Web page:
What Snøhetta saw in the Ocean
Our new book takes a look at the beautiful, box-like restaurant the world-famous architecture practice pitched into the Norwegian sea
Open Ocean, and you see the seas in many new ways. This new book, subtitled Exploring the Marine World, draws together over 300 of the world’s most striking, beautiful and revealing images of the world’s oceans.
There are famous works from world-renowned artists, including Damien Hirst’s shark, Gustave Corbet’s wave, as well as inclusions from David Hockney, Georgia O’Keeffe, Catherine Opie, Ansel Adams, Claude Monet and JMW Turner.
However, this isn’t simply an art book; there are also NASA images and record covers; newspaper illustrations, stone-age works ,film stills and screen grabs from iconic aquatic video games, all drawn up by a panel of seasoned specialists, who understand both the art world and the world under the waves.
Architecture even gets a look in, courtesy of Snøhetta, the Norway-based international architecture firm, whose Under project enables visitors to take a look at life beneath the sea.
“Under was designed as a partly submerged coastal restaurant and marine research centre by Snøhetta, which has for decades created notable public and cultural projects around the world, always incorporating landscape into their design,” explains our new book.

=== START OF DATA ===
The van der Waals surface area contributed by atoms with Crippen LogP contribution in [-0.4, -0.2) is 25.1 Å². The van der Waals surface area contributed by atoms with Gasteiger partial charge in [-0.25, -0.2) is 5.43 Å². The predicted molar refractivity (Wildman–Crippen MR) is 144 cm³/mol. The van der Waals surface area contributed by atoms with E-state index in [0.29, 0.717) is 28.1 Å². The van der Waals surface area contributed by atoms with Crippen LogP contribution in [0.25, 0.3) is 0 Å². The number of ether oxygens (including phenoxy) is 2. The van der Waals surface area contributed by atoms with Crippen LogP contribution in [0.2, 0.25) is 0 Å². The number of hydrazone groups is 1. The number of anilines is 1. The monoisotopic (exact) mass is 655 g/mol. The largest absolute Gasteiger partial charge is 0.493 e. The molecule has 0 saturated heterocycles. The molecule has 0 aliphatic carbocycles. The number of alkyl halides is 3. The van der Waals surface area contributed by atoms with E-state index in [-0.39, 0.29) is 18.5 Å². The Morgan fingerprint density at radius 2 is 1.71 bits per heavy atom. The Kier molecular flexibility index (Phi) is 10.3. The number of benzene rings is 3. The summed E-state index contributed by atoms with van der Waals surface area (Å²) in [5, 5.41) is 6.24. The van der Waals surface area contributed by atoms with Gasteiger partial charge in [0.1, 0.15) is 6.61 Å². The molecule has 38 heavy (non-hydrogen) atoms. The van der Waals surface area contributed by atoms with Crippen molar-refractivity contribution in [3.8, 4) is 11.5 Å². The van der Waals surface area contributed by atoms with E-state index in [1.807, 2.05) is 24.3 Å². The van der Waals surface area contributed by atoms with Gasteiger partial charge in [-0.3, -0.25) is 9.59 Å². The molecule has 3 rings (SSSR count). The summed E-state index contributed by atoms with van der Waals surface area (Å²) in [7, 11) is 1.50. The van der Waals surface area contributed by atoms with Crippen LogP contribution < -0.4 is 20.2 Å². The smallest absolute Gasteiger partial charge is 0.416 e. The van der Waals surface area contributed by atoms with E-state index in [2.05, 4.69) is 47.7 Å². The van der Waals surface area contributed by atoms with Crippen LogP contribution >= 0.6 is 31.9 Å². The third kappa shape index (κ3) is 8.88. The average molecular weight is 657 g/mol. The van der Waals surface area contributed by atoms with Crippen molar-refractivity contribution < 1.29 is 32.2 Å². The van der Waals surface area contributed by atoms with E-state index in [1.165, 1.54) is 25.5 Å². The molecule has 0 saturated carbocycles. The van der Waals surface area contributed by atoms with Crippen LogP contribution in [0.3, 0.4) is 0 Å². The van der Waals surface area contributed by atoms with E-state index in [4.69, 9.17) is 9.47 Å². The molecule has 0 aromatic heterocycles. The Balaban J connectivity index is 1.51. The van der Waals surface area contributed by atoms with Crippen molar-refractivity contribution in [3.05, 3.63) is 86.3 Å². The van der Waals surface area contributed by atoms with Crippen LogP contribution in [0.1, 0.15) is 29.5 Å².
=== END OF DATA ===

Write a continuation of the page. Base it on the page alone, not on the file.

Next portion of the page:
“Under can be found in Lindesnes on the southernmost point of the Norwegian coast, a location where natural elements collide, including storms from both the north and south that mix the briny and brackish waters, leading to a unique abundance of biodiversity,” the text in Ocean goes on to say. “Visitors can gain an unparalleled look at this environment by descending 34 metres (110 ft) down the building until they are 5 metres (16 ft) below the surface, where a massive window allows views of the seabed on which the building rests.”
And all this playful submarine insight isn’t at the expense of the marine world; Under actually aids its environment. “The building’s monolithic structure is designed to gradually become integrated into its marine environment, with walls 50 centimetres (20 in) thick to withstand the water pressure outside, and a rough concrete exterior that will function as an artificial reef, becoming covered with limpets, kelp and other organisms.
Cameras and other measurement tools on the outside of the building are used by marine biologists to observe and document the number and behaviour of the species that live around the restaurant as part of an effort to manage key marine species and improve marine resource management.”